The only period during which piracy virtually vanished around Somalia
was during the six months of rule by the Islamic Courts Union in the
second half of 2006. This indicates that a functioning government in
Somalia is capable of controlling piracy. After the removal of the
courts piracy re-emerged. With little functioning government, long,
isolated, sandy beaches and a population that is both desperate and used
to war, Somalia is a perfect environment for piracy to thrive.

1. Piracy around Somalia

1.1 How the pirates operate

Pirates operate using small skiffs with powerful outboard engines that
can be pulled up onto the beach. These boats are fast and maneuverable
but they lack the range necessary for richer pickings. Pirates now
regularly use ‘mother ships’ to increase their range. The IMB recently
put out a warning identifying potential mother ships. IMB, Pictures of
suspected pirate mother vessels, 13 August 2008.
http://www.icc-ccs.org/main/piracy_al.php?newsid=20, accessed 21 August
2008. These are generally fishing trawlers that the pirates capture
closer to shore and then use as staging posts for attacks further out to
sea. Reports from a Yemeni fishing vessel that appears to have been used
as a mother ship indicate that the pirates patrolled the entrance to the
Gulf of Aden in the captured vessel and then deserted it in their skiffs
once a suitable target was spotted. The use of mother ships helps to
explain how pirates have managed to increase their range so
dramatically; the old warning to stay at least 50 nautical miles from
the coast has now been replaced by warnings to stay at least 200
nautical miles away. It is generally thought that from sighting pirates
to being boarded takes approximately fifteen minutes. Such a short space
of time helps to explain why even with international patrols in the area
ships are still captured. To prevent an attack a naval vessel would need
to be close and have a helicopter ready to go at moment’s notice. This
is not to say that prevention is impossible: the USS Peleliu was able to
scare pirates away from the Gem of Kilakari on 8 August 2008 after
launching helicopters, but the Peleliu was only ten miles away and able
to respond quickly. In other circumstances captains must take whatever
evasive action they can. In one instance a tugboat put itself into a
high-speed spin and continued until the attackers gave up and left.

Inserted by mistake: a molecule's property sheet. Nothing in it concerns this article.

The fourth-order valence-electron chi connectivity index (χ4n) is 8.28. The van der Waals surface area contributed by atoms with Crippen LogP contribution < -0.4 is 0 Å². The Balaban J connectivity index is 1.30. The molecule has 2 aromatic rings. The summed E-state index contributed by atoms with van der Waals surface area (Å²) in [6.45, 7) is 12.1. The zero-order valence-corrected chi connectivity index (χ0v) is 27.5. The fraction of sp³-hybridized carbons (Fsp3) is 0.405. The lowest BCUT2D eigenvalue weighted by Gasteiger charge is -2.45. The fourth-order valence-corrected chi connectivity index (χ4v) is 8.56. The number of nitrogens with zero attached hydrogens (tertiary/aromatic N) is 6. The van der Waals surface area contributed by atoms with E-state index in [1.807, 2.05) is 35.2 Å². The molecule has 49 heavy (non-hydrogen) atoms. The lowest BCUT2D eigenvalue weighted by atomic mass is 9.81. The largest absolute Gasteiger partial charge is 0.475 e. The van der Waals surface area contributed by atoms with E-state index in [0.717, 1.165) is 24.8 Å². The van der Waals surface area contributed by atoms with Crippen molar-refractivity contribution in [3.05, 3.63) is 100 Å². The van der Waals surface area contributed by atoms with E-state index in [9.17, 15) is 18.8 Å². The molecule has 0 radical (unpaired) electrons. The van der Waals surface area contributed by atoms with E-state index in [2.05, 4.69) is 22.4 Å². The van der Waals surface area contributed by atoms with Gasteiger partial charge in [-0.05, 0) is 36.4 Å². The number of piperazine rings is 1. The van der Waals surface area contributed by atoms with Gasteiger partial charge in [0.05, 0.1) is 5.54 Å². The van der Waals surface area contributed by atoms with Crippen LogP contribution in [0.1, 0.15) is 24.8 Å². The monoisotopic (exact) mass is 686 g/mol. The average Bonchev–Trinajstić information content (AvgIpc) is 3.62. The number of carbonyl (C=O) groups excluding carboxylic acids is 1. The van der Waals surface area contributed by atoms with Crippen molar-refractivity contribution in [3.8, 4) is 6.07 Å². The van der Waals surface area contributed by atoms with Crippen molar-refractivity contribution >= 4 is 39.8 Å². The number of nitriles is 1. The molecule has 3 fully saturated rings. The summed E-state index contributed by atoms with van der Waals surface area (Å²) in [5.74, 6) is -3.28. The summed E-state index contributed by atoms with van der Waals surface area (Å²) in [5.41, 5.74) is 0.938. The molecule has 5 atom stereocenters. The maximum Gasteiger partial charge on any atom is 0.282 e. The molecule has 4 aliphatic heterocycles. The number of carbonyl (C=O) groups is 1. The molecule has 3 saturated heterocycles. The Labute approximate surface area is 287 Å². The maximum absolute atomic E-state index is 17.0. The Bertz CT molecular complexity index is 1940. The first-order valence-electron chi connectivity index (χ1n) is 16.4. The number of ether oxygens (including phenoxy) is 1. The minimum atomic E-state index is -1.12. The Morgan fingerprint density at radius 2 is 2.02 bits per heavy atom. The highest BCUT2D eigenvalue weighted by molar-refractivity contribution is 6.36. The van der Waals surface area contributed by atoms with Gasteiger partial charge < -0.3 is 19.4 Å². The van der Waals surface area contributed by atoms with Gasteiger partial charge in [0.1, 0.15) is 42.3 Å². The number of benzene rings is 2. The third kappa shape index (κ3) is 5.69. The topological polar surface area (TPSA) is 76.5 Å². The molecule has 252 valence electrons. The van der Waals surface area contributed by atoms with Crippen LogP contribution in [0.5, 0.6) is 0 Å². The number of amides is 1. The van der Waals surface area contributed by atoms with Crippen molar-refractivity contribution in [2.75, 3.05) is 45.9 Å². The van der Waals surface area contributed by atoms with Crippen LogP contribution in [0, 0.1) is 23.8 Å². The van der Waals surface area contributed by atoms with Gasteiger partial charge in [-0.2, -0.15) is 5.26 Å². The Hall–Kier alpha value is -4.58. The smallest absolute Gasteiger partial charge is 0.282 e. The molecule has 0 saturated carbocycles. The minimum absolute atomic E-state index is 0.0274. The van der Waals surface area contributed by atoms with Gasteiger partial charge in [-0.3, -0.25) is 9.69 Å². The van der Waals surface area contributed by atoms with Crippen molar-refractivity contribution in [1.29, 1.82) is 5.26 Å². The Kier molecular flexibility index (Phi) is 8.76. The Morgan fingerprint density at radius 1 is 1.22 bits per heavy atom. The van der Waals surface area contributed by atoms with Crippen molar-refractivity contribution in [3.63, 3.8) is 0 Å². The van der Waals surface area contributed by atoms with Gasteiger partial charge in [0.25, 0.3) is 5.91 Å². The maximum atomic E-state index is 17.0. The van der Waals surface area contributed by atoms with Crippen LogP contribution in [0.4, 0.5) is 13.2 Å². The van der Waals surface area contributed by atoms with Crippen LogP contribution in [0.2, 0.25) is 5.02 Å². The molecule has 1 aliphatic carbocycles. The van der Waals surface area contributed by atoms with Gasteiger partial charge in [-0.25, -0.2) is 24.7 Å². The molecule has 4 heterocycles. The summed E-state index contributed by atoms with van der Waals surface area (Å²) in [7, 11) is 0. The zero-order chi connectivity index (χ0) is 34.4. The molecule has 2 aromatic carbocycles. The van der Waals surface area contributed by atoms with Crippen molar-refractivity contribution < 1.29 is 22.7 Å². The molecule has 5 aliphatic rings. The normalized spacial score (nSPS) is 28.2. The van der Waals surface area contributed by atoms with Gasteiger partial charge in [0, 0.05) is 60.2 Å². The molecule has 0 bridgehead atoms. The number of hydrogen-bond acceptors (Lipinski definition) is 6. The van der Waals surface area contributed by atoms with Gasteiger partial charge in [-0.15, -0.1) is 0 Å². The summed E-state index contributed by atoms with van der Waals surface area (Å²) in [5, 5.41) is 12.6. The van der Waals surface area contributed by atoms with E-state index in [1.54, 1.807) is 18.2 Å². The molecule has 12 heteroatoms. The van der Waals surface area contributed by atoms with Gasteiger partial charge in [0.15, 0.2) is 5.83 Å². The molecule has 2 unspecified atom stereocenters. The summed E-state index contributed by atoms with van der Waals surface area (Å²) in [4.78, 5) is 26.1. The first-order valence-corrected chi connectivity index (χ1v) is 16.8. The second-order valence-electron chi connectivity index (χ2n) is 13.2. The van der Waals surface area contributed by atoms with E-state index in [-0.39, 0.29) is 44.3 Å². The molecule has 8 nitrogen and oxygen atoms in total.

Other less nauseous ways of preventing boarding include sonic cannon and
water guns. Sonic cannon can only point in one direction, however, so an
attack by more than one skiff renders them ineffective. The other
serious complaint about using non-lethal weapons to deter pirates is the
lack of protection they offer to crew members, who become sitting
targets for pirates with automatic weapons and rocket launchers while
operating the device. It is possible to identify the factors that make a
ship more vulnerable: low sides, low speed, low crew numbers and lack of
adequate watch-keeping. Pirates have consistently targeted ships with
low sides (including Le Ponant and the Danica White) as these are easier
to board from their own low skiffs. At present it seems that scaling the
high sides of large oil tankers is beyond their capabilities. It should
be pointed out that this did not prevent them from taking speculative
pot shots at the Japanese tanker MV Takayama with rocket-propelled
grenades (RPGs). Johan Lillkung, ‘They opened fire with machine guns and
rockets’, The Observer. 27 April 2008.
http://www.guardian.co.uk/world/2008/apr/27/somalia. Low speeds also
make a vessel more vulnerable; the pirates’ small vessels can move fast
and sluggish transport tankers and pleasure yachts will have difficulty
evading determined attackers. There is little that a ship-owner with a
slow, low-sided ship can do in such circumstances. But some problems can
be ameliorated. Low crew numbers have become increasingly common as
higher insurance premiums and fuel costs cut into ship-owner’s margins.
Without a full complement of crew it is impossible to maintain a
sufficient watch in dangerous waters, making evasive measures less
effective.

1.2 Where the pirates originate

Puntland, the semi-autonomous region in the northeast of the country,
appears to be the base for most pirates in Somalia. A small number of
acts of piracy in the Gulf of Aden may originate in Yemen but most
illegal activity originating there is connected to fishing and
protecting fishing grounds. Traditionally, most pirates, including the
infamous Afweyne, come from Harardheere (Xaradheere) and Hobyo in
Central Somalia – although Afweyne is reportedly unlikely to be involved
in current operations. The Mayor of Eyl has asserted that ‘the pirates
who hijacked the ships are the same ones who received ransom payments
before’. This would support other reports that the pirates are not